Like many Protestant or Protestant-derived denominations, the Seventh Day Adventists stick closely to the words of Biblical scripture, but they also try to capture the spirit of the Bible and live it out in their daily lives. The Bible does attest to the importance of the physical or the embodied,...
Like many Protestant or Protestant-derived denominations, the Seventh Day Adventists stick closely to the words of Biblical scripture, but they also try to capture the spirit of the Bible and live it out in their daily lives. The Bible does attest to the importance of the physical or the embodied, noting that we are creatures made in the image of God, and that the world, which is God's creation, is deemed by God himself to be "good." Thus the Seventh Day Adventists take seriously what they put into their bodies and often practice, for instance, vegetarianism, believing that in paradise before the Fall, Adam and Eve abstained from eating meat. That being said the Bible also preaches modesty and focusing on the spiritual. Too much emphasis can be placed on the embodied. Jewelry and costly ornaments can gain too much importance in a person's life, so the denomination discourages wearing jewelry. It bases this on New Testament scripture that advises a woman to dress simply and without costly gold or pearl ornaments.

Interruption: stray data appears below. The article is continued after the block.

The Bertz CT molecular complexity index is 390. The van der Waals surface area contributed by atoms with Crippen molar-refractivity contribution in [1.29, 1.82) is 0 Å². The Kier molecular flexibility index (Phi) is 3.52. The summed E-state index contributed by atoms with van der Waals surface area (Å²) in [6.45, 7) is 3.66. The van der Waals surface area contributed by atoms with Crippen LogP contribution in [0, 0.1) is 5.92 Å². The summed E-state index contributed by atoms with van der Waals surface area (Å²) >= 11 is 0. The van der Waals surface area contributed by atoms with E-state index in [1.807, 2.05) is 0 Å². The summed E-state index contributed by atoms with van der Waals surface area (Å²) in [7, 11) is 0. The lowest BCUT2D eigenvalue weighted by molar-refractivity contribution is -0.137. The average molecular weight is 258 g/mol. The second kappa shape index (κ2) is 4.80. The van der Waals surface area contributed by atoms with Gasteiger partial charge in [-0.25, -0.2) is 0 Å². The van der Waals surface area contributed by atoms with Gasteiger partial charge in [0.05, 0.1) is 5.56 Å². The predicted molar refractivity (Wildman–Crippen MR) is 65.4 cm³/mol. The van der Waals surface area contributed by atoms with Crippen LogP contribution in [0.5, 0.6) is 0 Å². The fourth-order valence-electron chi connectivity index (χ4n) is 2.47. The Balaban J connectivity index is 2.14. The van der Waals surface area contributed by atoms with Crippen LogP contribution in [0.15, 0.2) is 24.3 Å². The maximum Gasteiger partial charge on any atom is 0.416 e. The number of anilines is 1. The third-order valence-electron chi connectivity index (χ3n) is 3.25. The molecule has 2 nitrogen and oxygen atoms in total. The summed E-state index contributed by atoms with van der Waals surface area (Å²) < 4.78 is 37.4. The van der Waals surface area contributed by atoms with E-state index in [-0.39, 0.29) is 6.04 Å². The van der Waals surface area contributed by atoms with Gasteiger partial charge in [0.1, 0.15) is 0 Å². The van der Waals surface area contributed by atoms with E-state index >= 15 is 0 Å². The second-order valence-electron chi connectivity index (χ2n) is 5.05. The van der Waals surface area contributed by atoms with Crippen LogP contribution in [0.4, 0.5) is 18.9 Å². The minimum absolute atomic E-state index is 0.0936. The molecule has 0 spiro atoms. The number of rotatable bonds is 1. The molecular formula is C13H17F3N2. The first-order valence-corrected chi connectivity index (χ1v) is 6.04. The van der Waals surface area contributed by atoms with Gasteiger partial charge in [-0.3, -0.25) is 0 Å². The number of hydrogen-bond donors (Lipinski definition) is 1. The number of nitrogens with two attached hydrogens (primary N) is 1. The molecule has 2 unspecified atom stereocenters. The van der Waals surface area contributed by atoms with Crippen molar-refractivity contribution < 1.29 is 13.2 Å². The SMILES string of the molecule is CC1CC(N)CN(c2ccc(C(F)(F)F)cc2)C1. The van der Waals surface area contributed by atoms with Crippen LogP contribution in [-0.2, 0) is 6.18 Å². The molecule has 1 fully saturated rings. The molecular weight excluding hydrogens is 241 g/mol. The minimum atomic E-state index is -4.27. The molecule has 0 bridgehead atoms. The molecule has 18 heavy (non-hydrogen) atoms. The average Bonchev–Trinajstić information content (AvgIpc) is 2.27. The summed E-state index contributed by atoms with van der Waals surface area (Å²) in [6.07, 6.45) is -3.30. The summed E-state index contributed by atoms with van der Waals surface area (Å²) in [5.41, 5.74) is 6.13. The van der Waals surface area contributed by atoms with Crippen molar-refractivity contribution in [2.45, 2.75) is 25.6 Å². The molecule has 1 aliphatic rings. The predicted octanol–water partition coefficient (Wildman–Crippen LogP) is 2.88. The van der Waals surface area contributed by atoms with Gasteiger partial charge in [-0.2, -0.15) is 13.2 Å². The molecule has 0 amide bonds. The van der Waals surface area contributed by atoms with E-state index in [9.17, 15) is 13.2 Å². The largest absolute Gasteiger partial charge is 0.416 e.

While the SDA would advise against wedding rings as a costly, traditionally gold ornament, it does exercise common sense and understand that in some cultures, including in the US, the rings are functional rather than ornamental, and so does not prohibit them.
The 2000 SDA Manual states:
To dress plainly, abstaining from display of jewelry and ornaments of every kind, is in keeping with our faith."—Testimonies, vol. 3, p. 366. It is clearly taught in the Scriptures that the wearing of jewelry is contrary to the will of God. ". . . not with broided hair, or gold, or pearls, or costly array" is the admonition of the apostle Paul (1 Tim. 2:9). The wearing of ornaments of jewelry is a bid for attention which is not in keeping with Christian self-forgetfulness.
In some countries the custom of wearing the wedding ring is considered imperative, having become, in the minds of the people, a criterion of virtue, and hence it is not regarded as an ornament. Under such circumstances we have no disposition to condemn the practice.